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Publication numberUS4907201 A
Publication typeGrant
Application numberUS 07/218,888
Publication dateMar 6, 1990
Filing dateJul 14, 1988
Priority dateMay 7, 1986
Fee statusPaid
Also published asUS5063305
Publication number07218888, 218888, US 4907201 A, US 4907201A, US-A-4907201, US4907201 A, US4907201A
InventorsHiroshi Minami, Koreaki Fujita
Original AssigneeMitsubishi Denki Kabushiki Kaisha
Export CitationBiBTeX, EndNote, RefMan
External Links: USPTO, USPTO Assignment, Espacenet
MOS transistor circuit
US 4907201 A
Abstract
In a MOS transistor circuit (comprising a pair of current mirror circuits, each comprising: first and second MOS transistors having their gate electrodes connected together third and fourth MOS transistors respectively connected in series with the first and second transistors, the third and the fourth MOS transistors of the pair of current mirror circuits receiving a pair of complementary signals at their gate electrodes; and the nodes between the second and the fourth MOS transistors forming output nodes of the current mirror circuit), a pair of capacitors each coupling the output of one current mirror circuit to the gate electrodes of the first and the second MOS transistors of the other current mirror circuit. This provides positive feedback. The change in the outputs responsive to change in the inputs is thereby accelerated.
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Claims(5)
What is claimed is:
1. A semiconductor memory device, comprising:
a plurality of memory cells, each of which delivers a complementary pair of bitline signals when accessed;
and at least one sense amplifier connected to receive said bitline signals from an accessed one of said cells;
wherein said sense amplifier comprises first and second voltage amplifiers, each including:
first and second active loads;
first and second drive transistors, connected to pull current through said first and second active loads respectively;
said first drive transistor and active load being connected at a first node, which is also connected to regulate the impedance of said first and second active loads, and said second drive transistor and active load being connected at a second node, which is also connected to provide an output signal of said voltage amplifier;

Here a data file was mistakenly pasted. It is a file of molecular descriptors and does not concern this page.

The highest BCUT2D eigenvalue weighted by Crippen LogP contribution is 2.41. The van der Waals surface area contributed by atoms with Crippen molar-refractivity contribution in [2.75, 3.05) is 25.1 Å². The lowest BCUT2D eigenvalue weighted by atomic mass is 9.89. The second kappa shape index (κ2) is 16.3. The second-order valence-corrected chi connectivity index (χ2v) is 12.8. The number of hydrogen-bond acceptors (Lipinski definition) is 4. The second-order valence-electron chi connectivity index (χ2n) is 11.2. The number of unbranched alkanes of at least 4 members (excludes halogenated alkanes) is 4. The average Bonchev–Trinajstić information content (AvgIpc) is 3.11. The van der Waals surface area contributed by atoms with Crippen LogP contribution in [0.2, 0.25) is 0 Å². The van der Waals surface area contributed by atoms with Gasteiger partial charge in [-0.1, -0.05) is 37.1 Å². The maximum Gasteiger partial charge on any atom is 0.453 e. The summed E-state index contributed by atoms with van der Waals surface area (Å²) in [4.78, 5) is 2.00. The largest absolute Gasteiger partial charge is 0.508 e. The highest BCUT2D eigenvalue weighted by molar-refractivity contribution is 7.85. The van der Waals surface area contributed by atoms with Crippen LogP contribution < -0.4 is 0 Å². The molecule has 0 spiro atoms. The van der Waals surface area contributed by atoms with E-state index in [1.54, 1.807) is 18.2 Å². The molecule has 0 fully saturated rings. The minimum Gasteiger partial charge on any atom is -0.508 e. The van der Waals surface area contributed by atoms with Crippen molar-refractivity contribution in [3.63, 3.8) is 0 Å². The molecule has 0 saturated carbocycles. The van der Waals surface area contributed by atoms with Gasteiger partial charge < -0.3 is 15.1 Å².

said first drive transistor of said first voltage amplifier and said second drive transistor of said second voltage amplifier being connected to receive one of said bitline signals, and said first drive transistor of said second voltage amplifier and said second drive transistor of said first voltage amplifier being connected to receive the other one of said bitline signals;
said second node of said first voltage amplifier also being coupled to partially drive said first node of said second voltage amplifier, and said second node of said second voltage amplifier also being coupled to partially drive said first node of said first voltage amplifier.
2. A device as claimed in claim 1, wherein said drive transistors are field effect transistors.
3. A device as claimed in claim 1, wherein said active loads are field effect transistors.
4. A device as claimed in claim 1 wherein said active loads and said drive transistors are field effect transistors.
5. A device as claimed in claim 1 wherein said active loads are P-MOS transistors and said drive transistors are N-MOS transistors.
Description

This application is a continuation of application Ser. No. 046,059, filed 5-6-87 now U.S. Pat. No. 4,661,779.

BACKGROUND OF THE INVENTION

The present invention relates to MOS (metal oxide semiconductor) transistor circuits, particularly those having a current mirror voltage amplifier circuit.